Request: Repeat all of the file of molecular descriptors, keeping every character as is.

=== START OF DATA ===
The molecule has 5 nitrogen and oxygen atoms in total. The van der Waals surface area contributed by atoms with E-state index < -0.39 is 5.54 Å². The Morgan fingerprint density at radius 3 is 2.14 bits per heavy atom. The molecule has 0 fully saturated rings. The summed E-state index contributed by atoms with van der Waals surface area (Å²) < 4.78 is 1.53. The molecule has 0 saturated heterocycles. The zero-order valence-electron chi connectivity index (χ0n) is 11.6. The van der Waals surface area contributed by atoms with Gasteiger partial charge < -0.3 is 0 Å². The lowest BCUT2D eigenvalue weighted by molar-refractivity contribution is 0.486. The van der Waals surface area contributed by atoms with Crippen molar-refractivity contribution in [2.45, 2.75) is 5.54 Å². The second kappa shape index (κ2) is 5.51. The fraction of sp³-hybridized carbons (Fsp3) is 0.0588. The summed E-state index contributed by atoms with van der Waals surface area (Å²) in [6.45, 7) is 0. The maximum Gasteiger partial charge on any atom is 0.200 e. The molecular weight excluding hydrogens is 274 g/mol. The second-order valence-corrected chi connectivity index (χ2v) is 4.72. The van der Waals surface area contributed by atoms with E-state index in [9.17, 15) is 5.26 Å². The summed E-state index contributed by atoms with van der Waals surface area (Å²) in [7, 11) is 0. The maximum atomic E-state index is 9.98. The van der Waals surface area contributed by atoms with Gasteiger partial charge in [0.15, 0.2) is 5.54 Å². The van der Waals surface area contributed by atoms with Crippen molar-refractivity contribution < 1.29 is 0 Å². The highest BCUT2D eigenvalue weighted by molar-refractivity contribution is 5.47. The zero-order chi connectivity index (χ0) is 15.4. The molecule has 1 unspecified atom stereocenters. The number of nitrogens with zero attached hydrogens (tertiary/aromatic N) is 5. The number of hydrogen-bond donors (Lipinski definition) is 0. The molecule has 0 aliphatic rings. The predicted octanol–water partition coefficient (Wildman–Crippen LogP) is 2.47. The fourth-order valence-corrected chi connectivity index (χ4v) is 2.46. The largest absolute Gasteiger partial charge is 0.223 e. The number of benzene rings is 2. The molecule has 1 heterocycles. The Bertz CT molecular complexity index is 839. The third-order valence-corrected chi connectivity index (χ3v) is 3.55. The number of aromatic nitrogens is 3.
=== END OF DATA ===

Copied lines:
The molecule has 5 nitrogen and oxygen atoms in total. The van der Waals surface area contributed by atoms with E-state index < -0.39 is 5.54 Å². The Morgan fingerprint density at radius 3 is 2.14 bits per heavy atom. The molecule has 0 fully saturated rings. The summed E-state index contributed by atoms with van der Waals surface area (Å²) < 4.78 is 1.53. The molecule has 0 saturated heterocycles. The zero-order valence-electron chi connectivity index (χ0n) is 11.6. The van der Waals surface area contributed by atoms with Gasteiger partial charge < -0.3 is 0 Å². The lowest BCUT2D eigenvalue weighted by molar-refractivity contribution is 0.486. The van der Waals surface area contributed by atoms with Crippen molar-refractivity contribution in [2.45, 2.75) is 5.54 Å². The second kappa shape index (κ2) is 5.51. The fraction of sp³-hybridized carbons (Fsp3) is 0.0588. The summed E-state index contributed by atoms with van der Waals surface area (Å²) in [6.45, 7) is 0. The maximum Gasteiger partial charge on any atom is 0.200 e. The molecular weight excluding hydrogens is 274 g/mol. The second-order valence-corrected chi connectivity index (χ2v) is 4.72. The van der Waals surface area contributed by atoms with E-state index in [9.17, 15) is 5.26 Å². The summed E-state index contributed by atoms with van der Waals surface area (Å²) in [7, 11) is 0. The maximum atomic E-state index is 9.98. The van der Waals surface area contributed by atoms with Gasteiger partial charge in [0.15, 0.2) is 5.54 Å². The van der Waals surface area contributed by atoms with Crippen molar-refractivity contribution < 1.29 is 0 Å². The highest BCUT2D eigenvalue weighted by molar-refractivity contribution is 5.47. The zero-order chi connectivity index (χ0) is 15.4. The molecule has 1 unspecified atom stereocenters. The number of nitrogens with zero attached hydrogens (tertiary/aromatic N) is 5. The number of hydrogen-bond donors (Lipinski definition) is 0. The molecule has 0 aliphatic rings. The predicted octanol–water partition coefficient (Wildman–Crippen LogP) is 2.47. The fourth-order valence-corrected chi connectivity index (χ4v) is 2.46. The largest absolute Gasteiger partial charge is 0.223 e. The number of benzene rings is 2. The molecule has 1 heterocycles. The Bertz CT molecular complexity index is 839. The third-order valence-corrected chi connectivity index (χ3v) is 3.55. The number of aromatic nitrogens is 3.